I’ve had a few days to become acquainted with the , so this seemed like as good a time as any to take a walk-around the device and talk about some of its features.
The Touch HD’s minimalistic body is composed of shiny black plastic on the top half and matte plastic with a grippy coating on the back. It measures 4.4? long x 2.5? wide x 0.5? thick, and it weighs 5.2 ounces.
The Touch HD is nearly the same size as an iPhone, but has a larger screen (3.8″ vs. 3.5″) and a much higher screen resolution (480 x 800 vs. 480 x 320).
The case is very solid, and when torqued it doesn’t creak or give. If I could have designed it anyway I wanted, I would have made the body out of black anodized aluminum or a brushed stainless steel gray, just to give it that extra little bit of panache. But the Touch HD is truly gorgeous, as is.
Let’s start with the top end of the phone, which is clean except for the power button (with notification LED) and 3.5mm jack. I love that this device can accept any standard pair of earphones, and I also appreciate that there are not a bunch of blinking lights on its face. The power button’s LED will glow orange when the HD is charging, and blink green when a call has been missed or for other notifications; there are no LED colors to indicate that Bluetooth or WiFi are working – just the icons which show on the screen.
Near the top front edge are the ear speaker and light sensor, and over to the side is the round secondary camera which can record still photos in VGA resolution — or be used for video calls if you live in a country which supports the feature, which unfortunately does not include the US.
The bubbles on the HTC logo and the sides are from the included screen protector; they didn’t seem that noticeable until I looked at these photos.
The screen is everything I had hoped it would be, and more. At a very generous 3.8″ it takes up most of the device’s front, and the result is a pleasing black frame around a gorgeous high resolution picture.
On the bottom front edge, there are four buttons which at first glance seemed to possibly be capacitive, or activated by touch. Since they can be activated by the stylus’ tip, my initial impression was incorrect; they are instead just really good looking standard buttons. From left to right they are: Talk/Send, Home, Back and End.
I’m not sure why, but these buttons have no backlighting; it’s not a huge deal, but it seems an odd thing to leave out.
When these four buttons are pressed, the user’s finger is rewarded with haptic feedback. It would be awesome if haptic feedback were available anytime the screen was touched as well, but for the most part it is limited only to those four buttons. I found two pleasant surprises: when using Opera, the default browser, haptic feedback was felt any time a link was clicked or the pan slider was used. Haptic feedback is also present when touching the icons at the bottom of the sliding TouchFlo interface.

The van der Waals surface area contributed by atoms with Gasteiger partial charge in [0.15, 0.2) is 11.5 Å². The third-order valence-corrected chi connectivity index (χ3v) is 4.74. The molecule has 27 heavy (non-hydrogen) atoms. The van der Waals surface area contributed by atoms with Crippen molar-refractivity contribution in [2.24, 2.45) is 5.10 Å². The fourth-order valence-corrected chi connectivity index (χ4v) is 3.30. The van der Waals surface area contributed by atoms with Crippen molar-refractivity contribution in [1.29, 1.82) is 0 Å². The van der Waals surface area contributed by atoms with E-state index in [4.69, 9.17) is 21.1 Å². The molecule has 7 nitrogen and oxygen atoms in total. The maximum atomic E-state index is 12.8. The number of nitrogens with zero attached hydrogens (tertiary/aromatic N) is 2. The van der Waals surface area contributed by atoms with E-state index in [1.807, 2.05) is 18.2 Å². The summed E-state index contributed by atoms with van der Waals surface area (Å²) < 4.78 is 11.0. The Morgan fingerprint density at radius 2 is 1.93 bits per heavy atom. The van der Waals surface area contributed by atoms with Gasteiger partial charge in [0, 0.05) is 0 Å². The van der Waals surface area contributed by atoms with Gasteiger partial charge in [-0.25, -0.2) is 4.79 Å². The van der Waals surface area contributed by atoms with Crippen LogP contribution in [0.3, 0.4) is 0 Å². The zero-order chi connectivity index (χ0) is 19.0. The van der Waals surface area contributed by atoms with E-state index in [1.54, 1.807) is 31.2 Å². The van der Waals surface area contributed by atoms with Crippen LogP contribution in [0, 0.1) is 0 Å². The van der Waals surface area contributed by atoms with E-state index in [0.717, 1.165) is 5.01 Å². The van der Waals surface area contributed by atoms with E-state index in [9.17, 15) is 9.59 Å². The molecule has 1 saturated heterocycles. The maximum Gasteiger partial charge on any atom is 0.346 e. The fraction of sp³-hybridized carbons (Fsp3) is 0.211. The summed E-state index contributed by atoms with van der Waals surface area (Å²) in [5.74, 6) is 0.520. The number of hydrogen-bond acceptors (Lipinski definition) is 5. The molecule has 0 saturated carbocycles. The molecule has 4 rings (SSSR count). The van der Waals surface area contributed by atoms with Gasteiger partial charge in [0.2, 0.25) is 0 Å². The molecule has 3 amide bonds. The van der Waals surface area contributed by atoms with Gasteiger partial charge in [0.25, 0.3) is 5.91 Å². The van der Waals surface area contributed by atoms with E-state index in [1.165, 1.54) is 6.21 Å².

On the bottom is the Sync connector and microphone. I have already discovered that when I am holding the phone while in speaker mode, I tend to put my finger right over the microphone hole, effectively muffling my end of the conversation; I need to be more conscious this.
On the left side there is a volume up and volume down rocker bar. The absence of the other usual HTC side buttons is welcome, and I think this adds to the device’s overall elegance.
On the back side there is a battery cover door which slides up for removal.
Housed in this area is a 5 megapixel autofocus camera which, in all honesty I did not expect much from. Today, it surprised me. This picture was taken under partly cloudy skies, and I can’t get over how good it looks. Frankly, if someone had told me that it was taken with a phone’s camera, I would have automatically assumed Nokia. If I were told HTC, I would have laughed; color me impressed.
It’s almost not even necessary, but there is a stubby little 3″ stylus housed in a silo on the bottom right; a magnet keeps this stylus snapped tightly in its home. So far the only time I have even had to use the stylus was during the initial set-up screen sequence and calibration. Truth be told, my fingernail would have probably done the job just as well. One neat party trick that the Touch HD can perform is that the screen will come on when the stylus is removed; it’s intelligently designed so that you won’t have to add the extra step of pressing the power button for a backlight.
Of course there is much more to this device than just the hardware; it is running Windows Mobile Professional 6.1 with HTC’s TouchFlo interface, and I will be talking about my impressions of that flavor WM OS running on this device soon…